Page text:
Australia’s familiar past
Ideas@TheCentre – The CIS newsletter (Sydney), 4 February 2011
Magic happens in old books. The thoughts and observations of writers long deceased come alive at the turn of yellowed pages. Deciphering antique fonts, touching dried-out leather covers and smelling aged paper, there is no more sensual bridge to the past.
It is surprising, however, how much of this magic still sparkles even in an electronic copy. Thanks to the digitalisation of the world’s great libraries, little treasures are now available at a mouse-click from your home computer.
A Swiss newspaper recently asked me to write an essay on the cultural relationship between Australia and the Old World. During my research, I stumbled on this book about Australia on Google Books. Written by an obscure German author and published in Leipzig in 1870, it got me hooked after the first few pages. The excitement was not so much because the book had opened a window into Australia’s history. It was rather because the past sounded so much like the present.
The author reports almost breathlessly about Australia’s remarkable economic achievements of the previous decades. The country is in the grip of a commodity boom, although the term for it at the time was ‘gold rush.’ Australia’s bustling cities are growing fast and are described as world class by the German visitor.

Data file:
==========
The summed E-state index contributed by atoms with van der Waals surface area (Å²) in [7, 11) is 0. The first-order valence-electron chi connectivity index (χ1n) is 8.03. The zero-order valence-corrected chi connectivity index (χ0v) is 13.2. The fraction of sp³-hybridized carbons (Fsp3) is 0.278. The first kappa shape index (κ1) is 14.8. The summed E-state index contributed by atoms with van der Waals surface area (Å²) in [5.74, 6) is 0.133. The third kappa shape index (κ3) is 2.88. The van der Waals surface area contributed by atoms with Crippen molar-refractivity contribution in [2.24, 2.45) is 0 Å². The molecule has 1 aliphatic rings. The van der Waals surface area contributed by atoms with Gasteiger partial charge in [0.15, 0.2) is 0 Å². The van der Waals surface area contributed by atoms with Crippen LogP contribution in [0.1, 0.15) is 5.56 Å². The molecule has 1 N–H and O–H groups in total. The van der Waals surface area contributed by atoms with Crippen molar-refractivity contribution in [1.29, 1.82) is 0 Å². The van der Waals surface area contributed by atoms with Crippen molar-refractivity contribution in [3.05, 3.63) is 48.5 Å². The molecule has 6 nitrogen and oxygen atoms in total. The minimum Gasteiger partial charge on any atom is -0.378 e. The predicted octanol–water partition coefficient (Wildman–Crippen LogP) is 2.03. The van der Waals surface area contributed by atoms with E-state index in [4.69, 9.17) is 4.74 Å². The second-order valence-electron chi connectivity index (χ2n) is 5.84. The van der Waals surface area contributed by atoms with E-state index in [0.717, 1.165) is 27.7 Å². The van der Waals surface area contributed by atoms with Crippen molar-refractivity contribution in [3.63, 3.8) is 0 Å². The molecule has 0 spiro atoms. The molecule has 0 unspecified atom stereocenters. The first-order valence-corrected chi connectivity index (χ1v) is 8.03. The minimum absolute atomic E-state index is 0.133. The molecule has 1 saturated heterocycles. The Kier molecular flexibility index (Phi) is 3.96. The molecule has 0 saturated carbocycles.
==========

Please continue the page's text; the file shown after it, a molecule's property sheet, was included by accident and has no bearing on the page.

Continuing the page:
It is fascinating what the writer has to say about Melbourne in the last 1860s. Though only really established some 30 years earlier, the city already shows many of the landmarks of today’s Melbourne. The main newspapers are called The Herald and The Age; the State Library and Parliament House had just opened; and there was Chinatown in Little Bourke Street.
The Australians in the book come across as practical, hard-working and civic-minded. After the catastrophic floods in the Nepean district in 1867, Sydneysiders donated large amounts of money to help with the reconstruction. Apparently, the event was followed by a long discussion about building dams to prevent any such events in the future. At least Australians of the time escaped an extra tax to pay for them.
A dip into Australia’s history, seen through the eyes of a foreigner, is revealing. The pragmatism and egalitarianism so closely associated with Australia today are certainly not an invention of our times. Australia has obviously changed over the past 140 years, but perhaps not quite as much as we think.
As for the magic that is happening on yellowed pages, I couldn’t resist ordering a physical copy of the book from an antiquarian dealer.
Fortunately, some things have changed since the book was published: I won’t have to wait three months for it to arrive from Europe.